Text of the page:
In the UK, tree pollen occurs typically from late March to mid-May. Meanwhile, grass lasts from mid-May until July, and weed pollen covers the end of June to September.

“People’s symptoms might change over time,” Mr Fowlie said.

“Usually, people who have hay fever know best themselves when they’re going to have an issue.”

Many people find their symptoms improve as they get older.

Around half of people report some improvement in symptoms after several years.

Symptoms disappear completely in around 10-20% of people.

How can you treat it?

If your nose is running all the time, or your eyes are irritated, itchy and streaming – you might be experiencing the symptoms of hay fever.

“For most patients, we have antihistamine tablets. There are various different tablets you can buy over the counter,” he added.

“You can also get then prescribed in the pharmacy or through a prescription from your GP.”

Mr Fowlie said finding the tablets that are effective for controlling your symptoms is key.

Other products available can be used alongside the tablets, depending on the patient’s symptoms, such as eye drops to tackle irritated and streaming eyes or nasal sprays.

Hay fever is often genetically linked.

“What we find quite often is we’ll get people coming in with children who have never had it before,” Mr Fowlie explained.

“ For children, there’s over the counter liquid medicines that they can take. They can quite often help with that as well.

“You’ll usually find there’s a genetic link. So, if one of their parents suffers from hay fever, there’s a fair chance the children might suffer as well.”

Simple steps to combat hay fever: Check the pollen count and change your clothes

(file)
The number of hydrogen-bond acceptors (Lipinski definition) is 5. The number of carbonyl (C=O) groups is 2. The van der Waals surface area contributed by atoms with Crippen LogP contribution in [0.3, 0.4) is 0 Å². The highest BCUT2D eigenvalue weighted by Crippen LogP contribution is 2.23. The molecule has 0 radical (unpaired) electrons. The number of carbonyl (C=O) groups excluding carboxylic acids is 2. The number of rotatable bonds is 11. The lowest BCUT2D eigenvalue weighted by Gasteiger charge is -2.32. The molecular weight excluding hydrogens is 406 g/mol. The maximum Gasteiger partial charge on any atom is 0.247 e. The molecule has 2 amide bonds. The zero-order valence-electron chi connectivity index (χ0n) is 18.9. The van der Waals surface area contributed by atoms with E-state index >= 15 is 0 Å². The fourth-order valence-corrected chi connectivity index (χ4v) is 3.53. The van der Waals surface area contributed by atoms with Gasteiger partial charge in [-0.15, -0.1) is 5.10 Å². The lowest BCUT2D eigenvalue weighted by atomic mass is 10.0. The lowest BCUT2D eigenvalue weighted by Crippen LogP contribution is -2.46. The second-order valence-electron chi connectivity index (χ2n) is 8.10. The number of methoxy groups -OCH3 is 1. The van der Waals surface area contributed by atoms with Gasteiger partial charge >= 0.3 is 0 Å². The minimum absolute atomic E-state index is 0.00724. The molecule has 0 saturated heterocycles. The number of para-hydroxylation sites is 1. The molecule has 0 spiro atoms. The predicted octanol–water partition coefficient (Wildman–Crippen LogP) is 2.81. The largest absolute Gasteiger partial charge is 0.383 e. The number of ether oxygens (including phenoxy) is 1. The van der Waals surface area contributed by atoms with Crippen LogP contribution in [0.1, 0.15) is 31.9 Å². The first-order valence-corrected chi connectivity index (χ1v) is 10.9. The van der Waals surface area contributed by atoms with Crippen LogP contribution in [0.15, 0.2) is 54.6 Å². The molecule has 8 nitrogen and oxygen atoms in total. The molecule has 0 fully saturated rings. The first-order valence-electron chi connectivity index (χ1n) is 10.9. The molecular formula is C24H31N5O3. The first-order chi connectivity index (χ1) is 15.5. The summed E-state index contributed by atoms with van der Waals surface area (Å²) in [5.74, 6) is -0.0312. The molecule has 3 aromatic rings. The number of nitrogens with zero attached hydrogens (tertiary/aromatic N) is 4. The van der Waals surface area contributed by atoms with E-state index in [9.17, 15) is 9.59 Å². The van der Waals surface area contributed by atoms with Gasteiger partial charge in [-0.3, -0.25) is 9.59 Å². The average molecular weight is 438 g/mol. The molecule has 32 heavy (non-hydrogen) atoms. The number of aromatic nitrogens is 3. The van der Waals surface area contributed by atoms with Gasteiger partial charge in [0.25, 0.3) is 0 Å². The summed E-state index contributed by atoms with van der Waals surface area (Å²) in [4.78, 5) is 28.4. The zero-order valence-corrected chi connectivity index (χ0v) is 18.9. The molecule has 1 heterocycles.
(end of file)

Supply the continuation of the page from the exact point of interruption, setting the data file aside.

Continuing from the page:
You can manage hay fever symptoms by taking preventative steps.

Before heading out the door, the Met Office gives a daily indication of what the pollen count in your area will be like for the day.

Changing your clothes and taking a shower once you’ve returned home can prevent bringing the irritants indoors.

The NHS also recommends applying a small amount of Vaseline (petroleum gel) to the nasal openings to trap pollen grains.

Checking the pollen count ahead of leaving the house can give you a heads up to take your tablets.

“You don’t want hay fever to rule your life, as such, and say ‘I’m not going out today’,” Mr Fowlie said.

“But it can make you aware to take your tablets if you know you’re going to suffer.”

More health news…

What is milk-alkali syndrome, the condition affecting Emmerdale star Gemma Oaten?

Aberdeen bowel cancer doctor warns patients are leaving it too late to get diagnosed

Slugging and snail mucus: Aberdeen expert explains the science behind the latest skincare trends

Already a subscriber? Sign in

[[title]]

[[text]]

Conversation

[[title_reg]]

Please enter the name you would like to appear on your comments. (It doesn’t have to be your real name - but nothing rude please, we are a polite bunch!) Use a combination of eight or more characters that includes an upper and lower case character, and a number.

By registering with [[site_name]] you agree to our Terms and Conditions and our Privacy Policy

Or sign up with

Facebook Google

[[content_reg_complete]]

[[title_login]]

Or login with

Forgotten your password? Reset it

[[title]]